The lives of two very different Israeli couples intersect in The Dinner, the latest film by the directing duo Matti Harari and Arik Lubetzki, and it’s a well-made and beautifully acted slice of Israeli life.
This movie makes it clear that while those outside Tel Aviv sometimes refer to life in that city as “the bubble” – meaning an isolated place where many live a bourgeois, liberal, wealthy life, disconnected from much of the rest of Israel – Tel Aviv is really many different bubbles. Those living in each world generally stay separate from the others, but when they do get together, the results can be unpredictable.
Based on a novel by Dan Redler, the parallel stories are about the haves and the have-nots, those who are bored with their lives and look for something to give them meaning, and those who struggle simply to get by, even though they are no less intelligent or well educated.
The struggle of immigrants
The struggling couple are fairly recent immigrants from Russia, Gregori (Oleg Levin) and Emma (Yulia Tagil). Back home, Gregori was an engineer, but he struggles with Hebrew and has lost his confidence, eking out a living as a security guard at a mall and at clubs. Emma has a doctorate in literature, and her thesis was on the impact of Communism on Russian literature, but in Tel Aviv the only job she can find is trying to sign up people on the street for a new telephone service. She has to fight just to get what most Israelis would consider a crummy job in telemarketing. They want to have children, but can barely pay their rent, and their little parakeet is as close as they can come to raising a child.
Yael (singer Keren Peles, making her acting debut here) is a therapist who can’t solve her own problems. She is bored with her marriage to Alon (Oded Menaster), a hi-tech entrepreneur who is trying to open his mind by taking a painting class. She has an ongoing flirtation with their heavy-drinking slacker friend (Ishai Golan) and misses her son, who has left Israel, probably for good, to go to film school abroad.
Yael and Alon reminded me of the main characters of the recently released Nicole Holofcener dramedy, You Hurt My Feelings, also about a malcontented bourgeois couple, one of whom is a therapist, although Yael and Alon are less sympathetic than the characters in that American film, since they are less aware of their own shortcomings and don’t have the ability to laugh at themselves.
These two couples would not even have a nodding acquaintance, were it not for an unusual set of circumstances. Emma loses her job with the telemarketer due to fighting back against sexual harassment and takes a job as a nude model for the art class Alon happens to be taking. She conceals the loss of the job from her husband and is sure he would not approve of her modeling. Alon is drawn to Emma, in both a sexual and artistic way, and offers her money to pose for him privately. She takes him up on his offer, still concealing the fact from Gregori, who picks up clues that she is not being truthful. A coincidence in their lives further complicates the story.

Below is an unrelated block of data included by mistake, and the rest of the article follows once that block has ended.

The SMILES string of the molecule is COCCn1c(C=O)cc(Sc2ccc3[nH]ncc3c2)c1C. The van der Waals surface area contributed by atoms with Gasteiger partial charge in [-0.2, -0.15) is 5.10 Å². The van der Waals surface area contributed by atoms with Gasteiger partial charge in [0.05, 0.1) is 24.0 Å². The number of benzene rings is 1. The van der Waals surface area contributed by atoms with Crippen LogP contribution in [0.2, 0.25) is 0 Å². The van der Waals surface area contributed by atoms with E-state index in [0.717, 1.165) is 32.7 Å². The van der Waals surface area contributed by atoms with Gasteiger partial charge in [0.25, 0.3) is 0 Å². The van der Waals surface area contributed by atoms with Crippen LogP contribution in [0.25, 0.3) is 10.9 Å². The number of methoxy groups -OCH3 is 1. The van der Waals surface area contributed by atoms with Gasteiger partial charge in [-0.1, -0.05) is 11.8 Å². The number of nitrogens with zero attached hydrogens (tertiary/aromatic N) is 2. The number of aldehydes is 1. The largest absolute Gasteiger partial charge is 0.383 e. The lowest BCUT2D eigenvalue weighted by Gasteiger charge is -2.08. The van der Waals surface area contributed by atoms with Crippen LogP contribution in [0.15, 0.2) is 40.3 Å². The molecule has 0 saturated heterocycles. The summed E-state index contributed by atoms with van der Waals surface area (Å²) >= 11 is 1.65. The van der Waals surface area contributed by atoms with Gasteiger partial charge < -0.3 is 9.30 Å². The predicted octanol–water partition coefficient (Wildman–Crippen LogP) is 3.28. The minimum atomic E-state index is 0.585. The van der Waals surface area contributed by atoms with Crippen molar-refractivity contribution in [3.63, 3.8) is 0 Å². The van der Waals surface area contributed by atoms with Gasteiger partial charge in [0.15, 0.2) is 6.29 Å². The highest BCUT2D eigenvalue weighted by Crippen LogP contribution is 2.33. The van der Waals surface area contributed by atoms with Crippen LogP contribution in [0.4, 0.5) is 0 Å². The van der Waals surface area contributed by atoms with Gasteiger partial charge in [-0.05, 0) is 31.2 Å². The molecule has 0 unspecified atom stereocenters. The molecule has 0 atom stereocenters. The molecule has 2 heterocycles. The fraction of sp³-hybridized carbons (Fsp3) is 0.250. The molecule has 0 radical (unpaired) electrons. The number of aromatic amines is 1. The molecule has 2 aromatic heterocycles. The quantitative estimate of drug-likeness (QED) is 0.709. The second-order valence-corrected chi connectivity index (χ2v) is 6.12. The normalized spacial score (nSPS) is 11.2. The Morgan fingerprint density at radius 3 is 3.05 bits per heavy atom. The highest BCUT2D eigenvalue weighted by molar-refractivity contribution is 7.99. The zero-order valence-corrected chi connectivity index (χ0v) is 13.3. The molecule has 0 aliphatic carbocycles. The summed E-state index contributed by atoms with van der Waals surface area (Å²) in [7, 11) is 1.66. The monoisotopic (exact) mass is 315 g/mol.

WHILE ALL the acting is excellent, Levin and Tagil are the standouts as the immigrant couple, and they make the story’s ultimate tragedy especially affecting. Levin, who has a key role in the television series Carthago, has often played Russian bad guys who are basically one-dimensional. But in a complex role like this, he gets to shine and really show his talent. You can see in his eyes that anger has been building up inside Gregori for years as he struggles to keep it down, and every slight and insult he suffers brings it closer to the surface. Tagil, a respected stage actress, projects a quality of wistfulness and resilience in the face of crushing odds that is so winning that it’s easy to understand why a man like Alon would become obsessed with her, in spite of his beautiful wife at home.
Harari and Lubetzki have collaborated as directors on a number of movies and television series, among them Apples from the Desert, Black Jack and The Last Suspect. They tend to look at different worlds in each movie: a haredi young woman moving to a kibbutz; gangsters; Holocaust survivors; and others.
In The Dinner, the details of the characters’ lives feel very real. But while the whole point of the story is to show how these two couples’ worlds collide, I kept wishing – and I think many viewers will wish – that the story had focused on the Russian couple. I was so caught up in their struggle and wanted to understand even more about them and their lives, and I found the privileged Israeli couple more familiar and less interesting. It was Gregori and Emma who kept me engaged until the movie’s final moments.